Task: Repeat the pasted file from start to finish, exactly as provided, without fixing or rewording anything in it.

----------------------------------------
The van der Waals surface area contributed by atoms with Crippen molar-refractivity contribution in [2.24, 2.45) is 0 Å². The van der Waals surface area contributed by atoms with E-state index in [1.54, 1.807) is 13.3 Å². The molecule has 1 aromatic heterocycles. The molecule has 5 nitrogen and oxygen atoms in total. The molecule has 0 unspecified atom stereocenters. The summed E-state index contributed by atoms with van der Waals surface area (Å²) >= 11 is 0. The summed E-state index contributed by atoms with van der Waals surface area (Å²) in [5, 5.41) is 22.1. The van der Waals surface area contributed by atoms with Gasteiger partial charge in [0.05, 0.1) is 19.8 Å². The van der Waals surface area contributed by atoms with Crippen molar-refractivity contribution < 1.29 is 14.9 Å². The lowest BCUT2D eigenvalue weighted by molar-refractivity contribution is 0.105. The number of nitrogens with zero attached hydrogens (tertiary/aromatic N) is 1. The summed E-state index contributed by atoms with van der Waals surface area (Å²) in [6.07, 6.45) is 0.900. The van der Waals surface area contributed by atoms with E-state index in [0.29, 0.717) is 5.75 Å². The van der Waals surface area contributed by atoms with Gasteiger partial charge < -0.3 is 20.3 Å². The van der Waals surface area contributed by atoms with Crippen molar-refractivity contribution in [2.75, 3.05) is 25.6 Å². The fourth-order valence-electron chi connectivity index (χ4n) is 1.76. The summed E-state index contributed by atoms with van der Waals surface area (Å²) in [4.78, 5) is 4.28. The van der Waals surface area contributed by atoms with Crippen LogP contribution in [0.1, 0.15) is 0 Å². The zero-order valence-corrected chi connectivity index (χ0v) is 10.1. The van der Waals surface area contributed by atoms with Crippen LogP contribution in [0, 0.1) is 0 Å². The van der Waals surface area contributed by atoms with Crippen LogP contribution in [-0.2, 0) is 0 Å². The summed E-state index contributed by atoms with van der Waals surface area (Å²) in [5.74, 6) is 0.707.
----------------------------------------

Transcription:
The van der Waals surface area contributed by atoms with Crippen molar-refractivity contribution in [2.24, 2.45) is 0 Å². The van der Waals surface area contributed by atoms with E-state index in [1.54, 1.807) is 13.3 Å². The molecule has 1 aromatic heterocycles. The molecule has 5 nitrogen and oxygen atoms in total. The molecule has 0 unspecified atom stereocenters. The summed E-state index contributed by atoms with van der Waals surface area (Å²) >= 11 is 0. The summed E-state index contributed by atoms with van der Waals surface area (Å²) in [5, 5.41) is 22.1. The van der Waals surface area contributed by atoms with Gasteiger partial charge in [0.05, 0.1) is 19.8 Å². The van der Waals surface area contributed by atoms with Crippen molar-refractivity contribution < 1.29 is 14.9 Å². The lowest BCUT2D eigenvalue weighted by molar-refractivity contribution is 0.105. The number of nitrogens with zero attached hydrogens (tertiary/aromatic N) is 1. The summed E-state index contributed by atoms with van der Waals surface area (Å²) in [6.07, 6.45) is 0.900. The van der Waals surface area contributed by atoms with E-state index in [0.29, 0.717) is 5.75 Å². The van der Waals surface area contributed by atoms with Gasteiger partial charge < -0.3 is 20.3 Å². The van der Waals surface area contributed by atoms with Crippen molar-refractivity contribution in [2.75, 3.05) is 25.6 Å². The fourth-order valence-electron chi connectivity index (χ4n) is 1.76. The summed E-state index contributed by atoms with van der Waals surface area (Å²) in [4.78, 5) is 4.28. The van der Waals surface area contributed by atoms with Crippen LogP contribution in [0.1, 0.15) is 0 Å². The zero-order valence-corrected chi connectivity index (χ0v) is 10.1. The van der Waals surface area contributed by atoms with Crippen LogP contribution in [0, 0.1) is 0 Å². The van der Waals surface area contributed by atoms with Crippen LogP contribution in [-0.2, 0) is 0 Å². The summed E-state index contributed by atoms with van der Waals surface area (Å²) in [5.74, 6) is 0.707.